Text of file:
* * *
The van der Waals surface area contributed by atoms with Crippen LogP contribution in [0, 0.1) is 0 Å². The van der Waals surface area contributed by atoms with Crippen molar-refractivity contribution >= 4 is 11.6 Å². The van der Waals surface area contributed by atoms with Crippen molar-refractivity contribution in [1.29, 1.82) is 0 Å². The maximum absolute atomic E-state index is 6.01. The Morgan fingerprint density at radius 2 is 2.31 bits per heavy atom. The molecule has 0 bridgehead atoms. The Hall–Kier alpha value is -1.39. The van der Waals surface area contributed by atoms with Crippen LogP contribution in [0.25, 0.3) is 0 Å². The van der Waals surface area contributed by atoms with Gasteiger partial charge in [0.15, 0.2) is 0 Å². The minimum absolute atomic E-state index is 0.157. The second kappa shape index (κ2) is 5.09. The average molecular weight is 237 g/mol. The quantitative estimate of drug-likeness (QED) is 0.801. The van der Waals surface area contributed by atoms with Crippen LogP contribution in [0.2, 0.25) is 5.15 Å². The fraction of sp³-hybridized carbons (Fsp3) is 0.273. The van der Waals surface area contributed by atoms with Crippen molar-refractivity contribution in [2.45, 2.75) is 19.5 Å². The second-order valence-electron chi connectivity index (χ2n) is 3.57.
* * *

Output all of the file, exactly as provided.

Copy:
The van der Waals surface area contributed by atoms with Crippen LogP contribution in [0, 0.1) is 0 Å². The van der Waals surface area contributed by atoms with Crippen molar-refractivity contribution >= 4 is 11.6 Å². The van der Waals surface area contributed by atoms with Crippen molar-refractivity contribution in [1.29, 1.82) is 0 Å². The maximum absolute atomic E-state index is 6.01. The Morgan fingerprint density at radius 2 is 2.31 bits per heavy atom. The molecule has 0 bridgehead atoms. The Hall–Kier alpha value is -1.39. The van der Waals surface area contributed by atoms with Crippen LogP contribution in [0.25, 0.3) is 0 Å². The van der Waals surface area contributed by atoms with Gasteiger partial charge in [0.15, 0.2) is 0 Å². The minimum absolute atomic E-state index is 0.157. The second kappa shape index (κ2) is 5.09. The average molecular weight is 237 g/mol. The quantitative estimate of drug-likeness (QED) is 0.801. The van der Waals surface area contributed by atoms with Crippen LogP contribution in [0.2, 0.25) is 5.15 Å². The fraction of sp³-hybridized carbons (Fsp3) is 0.273. The van der Waals surface area contributed by atoms with Crippen molar-refractivity contribution in [2.45, 2.75) is 19.5 Å². The second-order valence-electron chi connectivity index (χ2n) is 3.57.